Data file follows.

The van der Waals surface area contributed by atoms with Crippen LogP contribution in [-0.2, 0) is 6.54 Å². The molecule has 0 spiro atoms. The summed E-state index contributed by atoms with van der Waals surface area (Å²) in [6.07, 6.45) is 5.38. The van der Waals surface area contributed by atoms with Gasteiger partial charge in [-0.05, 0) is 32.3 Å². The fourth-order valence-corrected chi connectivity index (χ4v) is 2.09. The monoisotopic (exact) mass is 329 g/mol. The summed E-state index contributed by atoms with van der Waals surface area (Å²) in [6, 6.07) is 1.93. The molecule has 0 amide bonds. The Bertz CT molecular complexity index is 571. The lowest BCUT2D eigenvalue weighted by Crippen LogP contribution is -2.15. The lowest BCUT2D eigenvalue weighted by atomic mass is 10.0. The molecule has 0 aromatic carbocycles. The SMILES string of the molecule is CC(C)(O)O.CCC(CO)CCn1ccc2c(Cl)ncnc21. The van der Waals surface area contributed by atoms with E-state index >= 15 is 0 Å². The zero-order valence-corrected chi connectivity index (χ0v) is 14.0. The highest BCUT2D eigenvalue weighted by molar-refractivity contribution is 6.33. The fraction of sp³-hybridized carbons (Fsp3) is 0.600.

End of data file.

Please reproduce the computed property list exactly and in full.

The van der Waals surface area contributed by atoms with Crippen LogP contribution in [-0.2, 0) is 6.54 Å². The molecule has 0 spiro atoms. The summed E-state index contributed by atoms with van der Waals surface area (Å²) in [6.07, 6.45) is 5.38. The van der Waals surface area contributed by atoms with Gasteiger partial charge in [-0.05, 0) is 32.3 Å². The fourth-order valence-corrected chi connectivity index (χ4v) is 2.09. The monoisotopic (exact) mass is 329 g/mol. The summed E-state index contributed by atoms with van der Waals surface area (Å²) in [6, 6.07) is 1.93. The molecule has 0 amide bonds. The Bertz CT molecular complexity index is 571. The lowest BCUT2D eigenvalue weighted by Crippen LogP contribution is -2.15. The lowest BCUT2D eigenvalue weighted by atomic mass is 10.0. The molecule has 0 aromatic carbocycles. The SMILES string of the molecule is CC(C)(O)O.CCC(CO)CCn1ccc2c(Cl)ncnc21. The van der Waals surface area contributed by atoms with E-state index >= 15 is 0 Å². The zero-order valence-corrected chi connectivity index (χ0v) is 14.0. The highest BCUT2D eigenvalue weighted by molar-refractivity contribution is 6.33. The fraction of sp³-hybridized carbons (Fsp3) is 0.600.